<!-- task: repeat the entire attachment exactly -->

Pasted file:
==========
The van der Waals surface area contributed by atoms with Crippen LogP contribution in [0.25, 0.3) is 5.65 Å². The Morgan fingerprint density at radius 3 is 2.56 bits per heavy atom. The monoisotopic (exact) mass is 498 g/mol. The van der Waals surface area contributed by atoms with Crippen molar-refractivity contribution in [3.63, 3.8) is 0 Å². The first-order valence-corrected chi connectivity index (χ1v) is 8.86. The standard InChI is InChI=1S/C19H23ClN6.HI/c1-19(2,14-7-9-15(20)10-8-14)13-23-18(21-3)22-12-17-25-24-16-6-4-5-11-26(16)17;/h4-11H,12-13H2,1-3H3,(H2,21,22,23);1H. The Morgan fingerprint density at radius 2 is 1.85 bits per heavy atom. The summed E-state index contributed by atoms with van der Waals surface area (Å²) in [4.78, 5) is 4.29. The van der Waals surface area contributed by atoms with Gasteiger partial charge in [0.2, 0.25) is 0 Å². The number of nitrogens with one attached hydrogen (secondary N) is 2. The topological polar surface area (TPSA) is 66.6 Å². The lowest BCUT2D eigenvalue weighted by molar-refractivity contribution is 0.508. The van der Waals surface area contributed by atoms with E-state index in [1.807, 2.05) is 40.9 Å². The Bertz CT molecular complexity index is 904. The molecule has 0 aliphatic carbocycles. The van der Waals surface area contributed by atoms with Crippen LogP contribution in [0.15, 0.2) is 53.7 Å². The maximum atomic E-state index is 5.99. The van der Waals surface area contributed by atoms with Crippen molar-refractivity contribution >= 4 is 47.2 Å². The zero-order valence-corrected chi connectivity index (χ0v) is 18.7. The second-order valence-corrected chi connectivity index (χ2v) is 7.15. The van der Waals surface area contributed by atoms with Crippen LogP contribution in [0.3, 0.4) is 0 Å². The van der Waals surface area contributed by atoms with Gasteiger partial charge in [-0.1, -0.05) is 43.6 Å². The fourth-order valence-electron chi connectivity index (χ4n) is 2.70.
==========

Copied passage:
The van der Waals surface area contributed by atoms with Crippen LogP contribution in [0.25, 0.3) is 5.65 Å². The Morgan fingerprint density at radius 3 is 2.56 bits per heavy atom. The monoisotopic (exact) mass is 498 g/mol. The van der Waals surface area contributed by atoms with Crippen molar-refractivity contribution in [3.63, 3.8) is 0 Å². The first-order valence-corrected chi connectivity index (χ1v) is 8.86. The standard InChI is InChI=1S/C19H23ClN6.HI/c1-19(2,14-7-9-15(20)10-8-14)13-23-18(21-3)22-12-17-25-24-16-6-4-5-11-26(16)17;/h4-11H,12-13H2,1-3H3,(H2,21,22,23);1H. The Morgan fingerprint density at radius 2 is 1.85 bits per heavy atom. The summed E-state index contributed by atoms with van der Waals surface area (Å²) in [4.78, 5) is 4.29. The van der Waals surface area contributed by atoms with Gasteiger partial charge in [0.2, 0.25) is 0 Å². The number of nitrogens with one attached hydrogen (secondary N) is 2. The topological polar surface area (TPSA) is 66.6 Å². The lowest BCUT2D eigenvalue weighted by molar-refractivity contribution is 0.508. The van der Waals surface area contributed by atoms with E-state index in [1.807, 2.05) is 40.9 Å². The Bertz CT molecular complexity index is 904. The molecule has 0 aliphatic carbocycles. The van der Waals surface area contributed by atoms with Crippen LogP contribution in [0.15, 0.2) is 53.7 Å². The maximum atomic E-state index is 5.99. The van der Waals surface area contributed by atoms with Crippen molar-refractivity contribution >= 4 is 47.2 Å². The zero-order valence-corrected chi connectivity index (χ0v) is 18.7. The second-order valence-corrected chi connectivity index (χ2v) is 7.15. The van der Waals surface area contributed by atoms with Crippen LogP contribution in [0.3, 0.4) is 0 Å². The van der Waals surface area contributed by atoms with Gasteiger partial charge in [-0.1, -0.05) is 43.6 Å². The fourth-order valence-electron chi connectivity index (χ4n) is 2.70.